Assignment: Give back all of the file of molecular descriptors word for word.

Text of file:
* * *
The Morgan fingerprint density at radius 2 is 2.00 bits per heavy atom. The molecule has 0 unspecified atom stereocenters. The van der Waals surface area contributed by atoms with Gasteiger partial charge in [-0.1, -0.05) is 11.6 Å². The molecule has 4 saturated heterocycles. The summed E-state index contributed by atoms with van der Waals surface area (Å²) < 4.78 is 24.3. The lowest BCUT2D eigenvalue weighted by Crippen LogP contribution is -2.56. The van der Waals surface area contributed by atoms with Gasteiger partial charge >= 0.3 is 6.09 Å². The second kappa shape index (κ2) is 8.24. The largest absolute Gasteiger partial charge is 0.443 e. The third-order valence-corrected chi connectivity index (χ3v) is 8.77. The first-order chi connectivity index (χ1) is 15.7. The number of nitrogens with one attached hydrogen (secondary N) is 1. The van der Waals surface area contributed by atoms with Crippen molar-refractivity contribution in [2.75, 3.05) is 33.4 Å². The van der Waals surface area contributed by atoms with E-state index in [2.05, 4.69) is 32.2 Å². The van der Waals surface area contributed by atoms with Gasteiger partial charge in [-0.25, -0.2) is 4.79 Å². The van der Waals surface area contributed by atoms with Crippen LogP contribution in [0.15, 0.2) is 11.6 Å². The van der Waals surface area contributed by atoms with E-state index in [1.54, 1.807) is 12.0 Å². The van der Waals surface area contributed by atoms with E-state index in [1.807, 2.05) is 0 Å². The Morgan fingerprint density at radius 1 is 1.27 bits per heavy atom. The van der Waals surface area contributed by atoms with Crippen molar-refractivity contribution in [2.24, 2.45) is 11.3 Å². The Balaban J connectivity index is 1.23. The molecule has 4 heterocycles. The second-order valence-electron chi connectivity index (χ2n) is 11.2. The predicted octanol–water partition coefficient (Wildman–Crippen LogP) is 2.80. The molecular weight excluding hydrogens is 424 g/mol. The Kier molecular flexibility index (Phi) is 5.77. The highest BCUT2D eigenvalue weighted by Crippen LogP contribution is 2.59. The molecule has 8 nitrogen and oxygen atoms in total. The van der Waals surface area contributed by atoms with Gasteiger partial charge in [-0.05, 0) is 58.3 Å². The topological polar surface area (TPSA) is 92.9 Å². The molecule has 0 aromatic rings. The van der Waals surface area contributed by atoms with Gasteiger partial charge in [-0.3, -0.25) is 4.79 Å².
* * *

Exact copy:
The Morgan fingerprint density at radius 2 is 2.00 bits per heavy atom. The molecule has 0 unspecified atom stereocenters. The van der Waals surface area contributed by atoms with Gasteiger partial charge in [-0.1, -0.05) is 11.6 Å². The molecule has 4 saturated heterocycles. The summed E-state index contributed by atoms with van der Waals surface area (Å²) < 4.78 is 24.3. The lowest BCUT2D eigenvalue weighted by Crippen LogP contribution is -2.56. The van der Waals surface area contributed by atoms with Gasteiger partial charge >= 0.3 is 6.09 Å². The second kappa shape index (κ2) is 8.24. The largest absolute Gasteiger partial charge is 0.443 e. The third-order valence-corrected chi connectivity index (χ3v) is 8.77. The first-order chi connectivity index (χ1) is 15.7. The number of nitrogens with one attached hydrogen (secondary N) is 1. The van der Waals surface area contributed by atoms with Crippen molar-refractivity contribution in [2.75, 3.05) is 33.4 Å². The van der Waals surface area contributed by atoms with E-state index in [2.05, 4.69) is 32.2 Å². The van der Waals surface area contributed by atoms with Gasteiger partial charge in [-0.25, -0.2) is 4.79 Å². The van der Waals surface area contributed by atoms with Crippen LogP contribution in [0.15, 0.2) is 11.6 Å². The van der Waals surface area contributed by atoms with E-state index in [1.54, 1.807) is 12.0 Å². The van der Waals surface area contributed by atoms with E-state index in [1.807, 2.05) is 0 Å². The Morgan fingerprint density at radius 1 is 1.27 bits per heavy atom. The van der Waals surface area contributed by atoms with Crippen molar-refractivity contribution in [2.24, 2.45) is 11.3 Å². The Balaban J connectivity index is 1.23. The molecule has 4 heterocycles. The second-order valence-electron chi connectivity index (χ2n) is 11.2. The predicted octanol–water partition coefficient (Wildman–Crippen LogP) is 2.80. The molecular weight excluding hydrogens is 424 g/mol. The Kier molecular flexibility index (Phi) is 5.77. The highest BCUT2D eigenvalue weighted by Crippen LogP contribution is 2.59. The molecule has 8 nitrogen and oxygen atoms in total. The van der Waals surface area contributed by atoms with Gasteiger partial charge in [-0.05, 0) is 58.3 Å². The topological polar surface area (TPSA) is 92.9 Å². The molecule has 0 aromatic rings. The van der Waals surface area contributed by atoms with Gasteiger partial charge in [-0.3, -0.25) is 4.79 Å².